It Took a Fall Off a Cliff to Get Me Here
I'm doing standup in a neckbrace and I feel comfortable with myself for the first time in 22 years
I was born blue. Chord around my neck. C-section. The first wanted child in my mom's life.
When I was a baby, my father played Janet Jackson songs and "My Girl" on the record player. Dancing was always a daytime activity. I was a child actor and being this, I was his pride and joy. He loved going to his tuxedo shop and bragging about the fact that I booked a Pillsbury doughboy commercial here and a TARGET print ad there. My parents didn't get along though. They weren't a good fit. They bored each other and in the boredom, the climactic event was divorce. I rarely saw him. He didn't want custody. He wanted to travel the world in a VW bus with no money to his name. He told me that he could live on one box of pasta a week and that was why he wasn't getting a job. He was the definition of irresponsibility-or maybe depression. No one knew what was wrong with him because he was always a mystery.
Then one day, when I was seven years old, my father sent me this box of dead bugs for my birthday. Being a nurturing school nurse, my mother vowed never to let this happen ever again. But, my insecurity set in and somehow lasted for the next fifteen years. I really didn't know what to think of my father other than the fact that I didn't want to see him ever again. A once very witty and silly little girl, I suddenly became fairly shy and introverted. I took part in dance, music, and theater-but I was always panic-stricken regarding the quality of my performances. I was never really a social butterfly in any sort of way. I stayed at home most of the time because my mother was slightly overprotective and controlling. She had a thing against men, so boyfriends were not allowed.
I never knew how to kiss until I was 15. But, when it happened, it was in a moonbounce while wearing a red wig and a blue sparkly hat. I creamed myself. The idea of touching bodies threw me over the roof. I started wanting to kiss everything I saw-boys, children, animals-even flowers. But- despite the sexual drive, I regarded academics highly and never wanted to be thrown out of focus. I loved performing, but I didn't think it was practical to pursue. Ironically, I went for something that ended up being even more impractical. Film school. I thought it'd be more business-like than theater, something that would land me a big house and a really comfortable $1000 couch. Ha.
I wanted to go to NYU so bad - but my mom couldn't handle the thought of her daughter leaving Los Angeles. I compromised by moving 20 minutes away from her. USC. It was a time to become more social - more attuned to real grown up life. Academics went out the window. My drive wasn't there. I did internships, but I wasn't passionate about what I was doing. I was concerned about boyfriends and nothing else. I met someone online after desperate attempts to connect with frat boys and in eight months, I stuck with him – an unthrilling engineer that had no desire but to relax and watch TV all day. It depressed me. Love didn't happen until my last year of college and when it wasn't mutual, I took a three-month trip to Africa to escape the disappointment that was college.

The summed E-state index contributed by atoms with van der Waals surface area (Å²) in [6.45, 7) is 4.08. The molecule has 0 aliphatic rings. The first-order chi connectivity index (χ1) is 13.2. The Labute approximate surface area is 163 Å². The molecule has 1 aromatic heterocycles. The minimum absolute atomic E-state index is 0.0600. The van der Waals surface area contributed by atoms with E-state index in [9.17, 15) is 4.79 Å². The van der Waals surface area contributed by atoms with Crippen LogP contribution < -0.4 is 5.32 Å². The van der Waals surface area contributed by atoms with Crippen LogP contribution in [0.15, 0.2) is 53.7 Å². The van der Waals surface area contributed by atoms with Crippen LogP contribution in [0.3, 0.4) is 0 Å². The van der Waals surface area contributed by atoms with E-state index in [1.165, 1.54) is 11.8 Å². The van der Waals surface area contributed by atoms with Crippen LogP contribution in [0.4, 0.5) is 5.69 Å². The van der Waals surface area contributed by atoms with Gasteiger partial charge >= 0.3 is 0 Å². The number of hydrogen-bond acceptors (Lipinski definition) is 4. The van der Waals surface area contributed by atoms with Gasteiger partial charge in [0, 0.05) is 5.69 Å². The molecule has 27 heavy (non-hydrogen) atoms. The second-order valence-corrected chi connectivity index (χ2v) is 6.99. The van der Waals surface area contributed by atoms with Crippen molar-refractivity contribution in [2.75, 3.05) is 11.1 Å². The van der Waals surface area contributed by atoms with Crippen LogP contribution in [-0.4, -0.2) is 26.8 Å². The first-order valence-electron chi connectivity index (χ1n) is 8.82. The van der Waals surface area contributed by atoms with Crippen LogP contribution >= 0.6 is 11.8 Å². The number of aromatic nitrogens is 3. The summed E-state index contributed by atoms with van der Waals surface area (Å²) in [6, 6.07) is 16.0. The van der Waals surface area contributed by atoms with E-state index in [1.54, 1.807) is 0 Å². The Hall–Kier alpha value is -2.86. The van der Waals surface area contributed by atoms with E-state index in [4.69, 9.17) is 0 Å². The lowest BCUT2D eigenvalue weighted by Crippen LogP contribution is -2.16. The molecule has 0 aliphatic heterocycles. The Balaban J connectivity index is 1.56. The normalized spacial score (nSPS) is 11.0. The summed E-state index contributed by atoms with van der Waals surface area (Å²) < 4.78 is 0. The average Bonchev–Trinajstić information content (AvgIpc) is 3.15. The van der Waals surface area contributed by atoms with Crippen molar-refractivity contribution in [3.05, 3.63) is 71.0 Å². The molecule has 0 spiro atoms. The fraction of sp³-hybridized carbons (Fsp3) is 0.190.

Ghana was the place I learned to listen and write. I stayed in villages in the middle of nowhere where English was rarely spoken. I started learning how to be a more independent adult. While overseas, I made the decision to get my own apartment and a job once I got back to the States. It was the best move I ever made and certainly the most productive.
NBC took me in as a page. I suddenly learned what networking was. I worked on The Tonight Show, The Ellen Degeneres Show, and I got to speak to highly regarded VPs. It made me realize I wasn't for the film industry. I wasn't corporate enough. I started going to comedy shows and studying the art of making people laugh. It was a passion of mine when I was ten years old to somehow end up on SNL one day, so I started taking classes in order to edge my way back into the performance world. I hadn't performed yet and I was honestly confused about where I was as a person.
Then one fateful day, I fell 60 feet off a cliff. I was hiking and somehow managed to slip into creek, breaking my neck, jaw, ankles, and feet. All I remember is the whir of the helicopter taking me up to the sky.
I was in the hospital for a week. It was then that it became clear who my friends were. It also became clear that it was time to really pursue my life goals. If I wanted to perform, I had to just get up and do it. My friend Asterios invited me to do a bit with him one night two or three weeks after my accident. It felt so good to be up there and try something I had let go for five years.
Now, every Tuesday at Santa Monica's Westside Ecclectic, I'm doing standup in a neckbrace. I feel comfortable with myself for the first time in 22 years. I'm starting to know myself, as cheesy as that may be....and what's also way cheesier is that www.alessandrarizzotti.com finally feels somewhat complete .....